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Top Strategies For How To Face Your Fears

“Courage is not the absence of fear, but the triumph over it.” – The late, great Nelson Mandela, Former President of South Africa.

Got a crippling fear of flying which keeps you grounded? It’s been said that the recent Germanwings disaster has only exacerbated people’s flying phobias, despite the fact that apparent pilot murder-suicide is exceptionally rare.

RELATED: Fear of Flying – And How To Overcome It

But that’s the thing with fear, isn’t it? It’s like the stories we tell ourselves; nightmares which usually have very little chance of becoming our reality. In other words, a phobia, such as a fear of flying, aka aviophobia and aviatophobia, is an intense fear which is out of proportion to the actual danger.

But the lack of clear and present peril – the reality of a situation – often isn’t enough to soothe our ills when we’re paralysed by fear. One of my best friends has such a morbid fear of flying, it has, at times, impeded her ability to run an international marketing company. And so, on the rare occasion she does fly overseas, she has to drug herself up to the eyeballs with valium just to be able to board a plane, which is far from ideal.

fear, phobias, relaxation strategies

For me, it’s a ridiculous fear of going to the dentist, aka odontophobia and dentophobia. I’ve skydived, hot-air ballooned and given birth to two large babies, but my dentistry fear is a real issue for me. I had painful braces as a child, so I don’t need a psych to tell me (although my mum is one, which sure comes in handy at times) that my dentist phobia stems from that and I associate dentistry with great displeasure and discomfort.

I really, really hate going to the dentist and break out in a cold sweat each and every time. In fact, it’s so bad that I haven’t been in years. Luckily for me, I have good, strong healthy teeth with very little cavities… Um, well not that I’d actually know. So, I’m off to the dentist for the first time in years in a few weeks and I may need some serious, free counselling from my mother to help me make the appointment!

What’s your phobia? They’re so common, many of us have at least one. Another popular fear is public speaking, aka glossophobia or speech anxiety. For my husband, it’s a fear of underground carparks; an inexplicable mix of claustrophobia and a fear of natural disasters.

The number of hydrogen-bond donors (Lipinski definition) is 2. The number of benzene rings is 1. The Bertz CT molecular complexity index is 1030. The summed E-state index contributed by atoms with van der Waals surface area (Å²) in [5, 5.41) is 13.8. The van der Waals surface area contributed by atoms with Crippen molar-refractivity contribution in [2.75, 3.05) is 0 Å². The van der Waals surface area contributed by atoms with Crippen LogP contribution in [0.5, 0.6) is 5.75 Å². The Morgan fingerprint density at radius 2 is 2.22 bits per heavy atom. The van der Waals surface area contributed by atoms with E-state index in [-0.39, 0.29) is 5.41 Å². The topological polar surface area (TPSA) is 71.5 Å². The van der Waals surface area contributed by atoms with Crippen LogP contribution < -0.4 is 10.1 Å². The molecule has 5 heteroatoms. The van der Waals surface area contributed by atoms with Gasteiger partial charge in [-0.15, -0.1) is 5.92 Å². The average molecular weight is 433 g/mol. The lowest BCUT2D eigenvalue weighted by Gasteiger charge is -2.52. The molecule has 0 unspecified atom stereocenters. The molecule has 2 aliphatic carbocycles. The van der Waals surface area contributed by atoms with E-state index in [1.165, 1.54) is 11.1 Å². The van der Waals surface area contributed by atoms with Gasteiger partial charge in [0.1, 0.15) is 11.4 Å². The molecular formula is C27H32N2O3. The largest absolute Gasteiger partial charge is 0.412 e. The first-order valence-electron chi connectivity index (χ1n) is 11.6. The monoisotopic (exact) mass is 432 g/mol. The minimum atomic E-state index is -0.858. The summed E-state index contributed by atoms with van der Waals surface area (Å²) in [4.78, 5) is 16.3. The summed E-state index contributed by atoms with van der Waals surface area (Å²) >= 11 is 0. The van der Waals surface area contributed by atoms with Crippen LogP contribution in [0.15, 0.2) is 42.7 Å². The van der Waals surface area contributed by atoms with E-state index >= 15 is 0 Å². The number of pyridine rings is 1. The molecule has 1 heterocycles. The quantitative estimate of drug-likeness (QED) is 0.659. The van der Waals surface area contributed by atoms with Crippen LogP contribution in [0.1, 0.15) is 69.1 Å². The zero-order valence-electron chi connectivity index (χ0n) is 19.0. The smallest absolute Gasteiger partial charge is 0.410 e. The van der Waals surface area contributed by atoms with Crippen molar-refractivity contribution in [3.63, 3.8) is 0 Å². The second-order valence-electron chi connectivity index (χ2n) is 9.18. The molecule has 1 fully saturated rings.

Overcoming fears takes a great deal of courage, patience and plain hard work, say clinical psychologists. They advise that the first step in facing our fears is to identify specifically what it is that we are afraid of. For example, in the case of fear of flying, are we afraid that the plane will crash, or is it anxiety about being trapped in an enclosed space for a long period of time? And, as in my case of fear of going to the dentist, is it intense discomfort at lying on my back with my mouth wide open, i.e., loss of control? Or is it the fear of the pain that I may experience? I’d say it’s both – not to mention a fear of the excessive amount I’ll be billed!

fear, phobias, relaxation strategies

Top psychs say that once we know exactly what we’re afraid of, we can start to address this using the following strategies:

Address your specific fears by challenging your troubling thoughts: For example, if you’re thinking that the plane will crash, remind yourself how rarely this occurs; do some research and find the statistics; remind yourself that you have a greater chance of having a car accident than being in a plane crash and inform yourself about the many safety features of modern planes.

Alternatively, if – like me – you’re worried that the discomfort of dental work will be too great and that you won’t be able to bear it, you can plan to talk to your dentist about sedation, for pain-free dentistry is just about possible these days. Happy days!

Think of a comforting mantra you can use to reassure yourself: Use this mantra to calm yourself and repeat it when feeling afraid. Try something such as: “It’s absolutely fine, plane travel is very safe, millions of people travel by plane every week and they arrive safely.”

Use relaxation strategies such as slow deep breathing: Find a technique that works for you, such as muscle relaxation, visualisation of a pleasant place where you feel safe and happy and distracting yourself by listening to music or reading. Try to build up a repertoire of tools which help you to relax.

fear, phobias, relaxation strategies